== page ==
Things that make you say hmmm…

I was talking to my son, complaining ng about his father’s commentary on some of my manuscripts. Brandon says that when I use curse words in my text, it’s crass and vulgar, and yet, Everytime he comes across a new twist of foul language by another author, he cackles with glee.

I feel this to be distinctly unfair.

My son agrees, and then says “you should go all out with one of your stories.”

Which got me thinking–can I write a story in which every single line has at least one (1) profanity?

Well, I imagine I could, but…

Bwahahhahahahaa!!!!!!!!

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IWSG October 2021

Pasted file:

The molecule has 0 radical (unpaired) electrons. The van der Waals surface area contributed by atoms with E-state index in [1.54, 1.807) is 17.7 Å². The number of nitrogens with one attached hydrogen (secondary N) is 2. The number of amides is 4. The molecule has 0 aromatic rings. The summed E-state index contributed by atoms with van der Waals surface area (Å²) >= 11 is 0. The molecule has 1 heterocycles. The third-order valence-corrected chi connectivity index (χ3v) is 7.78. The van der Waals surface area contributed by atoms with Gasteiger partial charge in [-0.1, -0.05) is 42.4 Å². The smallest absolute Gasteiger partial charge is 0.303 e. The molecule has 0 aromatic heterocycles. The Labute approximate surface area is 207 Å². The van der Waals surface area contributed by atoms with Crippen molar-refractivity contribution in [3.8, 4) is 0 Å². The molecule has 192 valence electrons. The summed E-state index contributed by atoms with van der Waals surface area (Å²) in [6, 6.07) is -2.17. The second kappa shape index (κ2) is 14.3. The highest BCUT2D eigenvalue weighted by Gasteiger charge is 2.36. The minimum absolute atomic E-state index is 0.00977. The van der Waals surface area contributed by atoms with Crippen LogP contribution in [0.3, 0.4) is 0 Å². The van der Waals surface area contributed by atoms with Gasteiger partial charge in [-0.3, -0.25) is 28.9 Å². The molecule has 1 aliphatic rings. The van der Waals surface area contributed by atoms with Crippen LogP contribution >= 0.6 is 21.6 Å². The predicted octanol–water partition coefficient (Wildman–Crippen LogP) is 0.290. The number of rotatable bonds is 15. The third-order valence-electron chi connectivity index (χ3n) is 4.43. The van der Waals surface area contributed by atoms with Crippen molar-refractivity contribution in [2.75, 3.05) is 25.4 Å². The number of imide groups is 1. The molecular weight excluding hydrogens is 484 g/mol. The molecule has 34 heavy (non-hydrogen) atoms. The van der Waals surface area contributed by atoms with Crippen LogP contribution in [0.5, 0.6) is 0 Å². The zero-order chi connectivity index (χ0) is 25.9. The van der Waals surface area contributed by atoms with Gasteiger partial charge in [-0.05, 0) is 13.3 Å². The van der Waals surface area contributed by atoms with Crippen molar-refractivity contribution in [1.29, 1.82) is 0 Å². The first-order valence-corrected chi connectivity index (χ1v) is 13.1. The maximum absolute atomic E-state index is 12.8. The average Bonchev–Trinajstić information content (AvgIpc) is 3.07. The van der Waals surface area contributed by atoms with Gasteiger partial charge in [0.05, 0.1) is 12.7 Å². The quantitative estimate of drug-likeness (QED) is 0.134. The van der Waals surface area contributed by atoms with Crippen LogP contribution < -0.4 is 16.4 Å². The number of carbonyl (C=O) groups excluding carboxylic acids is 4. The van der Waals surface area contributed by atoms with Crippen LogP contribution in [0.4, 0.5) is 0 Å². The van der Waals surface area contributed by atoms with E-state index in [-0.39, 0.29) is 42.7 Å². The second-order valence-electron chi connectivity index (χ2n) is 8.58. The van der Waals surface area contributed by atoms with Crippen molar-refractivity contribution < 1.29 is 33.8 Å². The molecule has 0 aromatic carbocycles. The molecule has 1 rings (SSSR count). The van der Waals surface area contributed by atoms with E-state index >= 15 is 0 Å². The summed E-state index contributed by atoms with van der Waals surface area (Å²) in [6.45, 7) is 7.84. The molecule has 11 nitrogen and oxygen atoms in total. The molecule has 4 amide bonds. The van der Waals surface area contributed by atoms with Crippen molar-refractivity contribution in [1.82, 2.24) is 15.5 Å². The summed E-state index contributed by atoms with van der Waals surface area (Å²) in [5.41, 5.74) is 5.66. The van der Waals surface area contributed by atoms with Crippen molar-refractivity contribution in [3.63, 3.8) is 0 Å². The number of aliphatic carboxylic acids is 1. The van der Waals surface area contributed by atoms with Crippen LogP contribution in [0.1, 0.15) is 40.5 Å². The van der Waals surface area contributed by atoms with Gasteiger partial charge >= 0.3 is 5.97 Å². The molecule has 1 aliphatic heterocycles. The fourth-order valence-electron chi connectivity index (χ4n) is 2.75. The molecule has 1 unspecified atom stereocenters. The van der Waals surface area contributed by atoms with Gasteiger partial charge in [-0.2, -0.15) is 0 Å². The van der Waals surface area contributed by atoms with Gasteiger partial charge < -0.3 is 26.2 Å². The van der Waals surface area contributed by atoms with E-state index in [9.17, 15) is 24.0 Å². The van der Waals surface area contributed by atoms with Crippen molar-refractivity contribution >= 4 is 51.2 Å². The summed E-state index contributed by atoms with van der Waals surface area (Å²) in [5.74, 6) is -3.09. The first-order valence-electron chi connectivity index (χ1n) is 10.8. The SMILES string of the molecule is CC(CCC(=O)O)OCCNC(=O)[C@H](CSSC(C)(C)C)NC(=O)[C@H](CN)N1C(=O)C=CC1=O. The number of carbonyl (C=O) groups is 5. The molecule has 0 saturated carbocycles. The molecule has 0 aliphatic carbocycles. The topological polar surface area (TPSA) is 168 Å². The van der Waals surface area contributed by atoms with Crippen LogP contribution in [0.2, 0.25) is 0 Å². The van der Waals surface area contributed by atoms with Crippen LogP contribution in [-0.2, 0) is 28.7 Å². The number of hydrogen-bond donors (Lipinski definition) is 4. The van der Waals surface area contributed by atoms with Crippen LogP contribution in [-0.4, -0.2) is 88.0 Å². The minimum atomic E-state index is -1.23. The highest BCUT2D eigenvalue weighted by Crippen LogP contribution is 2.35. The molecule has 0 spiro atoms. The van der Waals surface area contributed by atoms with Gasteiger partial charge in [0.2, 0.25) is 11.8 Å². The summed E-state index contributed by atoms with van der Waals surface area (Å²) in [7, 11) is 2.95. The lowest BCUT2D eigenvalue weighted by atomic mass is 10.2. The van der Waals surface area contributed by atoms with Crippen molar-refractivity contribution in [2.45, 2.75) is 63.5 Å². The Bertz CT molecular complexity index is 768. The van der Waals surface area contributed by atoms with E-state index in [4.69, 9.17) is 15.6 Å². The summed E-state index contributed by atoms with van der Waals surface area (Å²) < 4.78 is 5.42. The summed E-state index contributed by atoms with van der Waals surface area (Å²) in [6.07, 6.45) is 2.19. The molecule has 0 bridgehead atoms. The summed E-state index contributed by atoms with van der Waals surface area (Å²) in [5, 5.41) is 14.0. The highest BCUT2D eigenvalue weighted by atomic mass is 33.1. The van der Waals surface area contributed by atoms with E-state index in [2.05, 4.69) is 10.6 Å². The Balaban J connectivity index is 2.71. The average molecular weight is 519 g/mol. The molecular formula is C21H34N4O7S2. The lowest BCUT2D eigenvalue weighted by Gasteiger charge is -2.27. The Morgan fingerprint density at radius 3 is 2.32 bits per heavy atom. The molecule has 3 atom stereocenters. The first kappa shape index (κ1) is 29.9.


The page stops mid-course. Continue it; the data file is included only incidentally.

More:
In your writing, where do you draw the line, with either topics or language?

Well, in real life I use the word “fuck” like it’s a comma.

I’m actually not that bad, but as my children have gotten older, my use of profanity has slowly scaled up. There are days where I manage to use my replacement words (sugarsticks, mother-pus-bucket, and so on) and there are days I’m pretty certain I’ve at least singed somebody’s ears.

As for writing, it really depends on the material. Some stories everyone uses euphemisms with an occasional profanity for emphasis. In others, my characters defy such niceties and spew words that I’m shocked at, at age 45.

Topics follow much the same pattern, though with more thought to the story than how the character wants to talk about it. Does the character have an opinion about abortion, or gender-change operations, or religion or whatever? Maybe.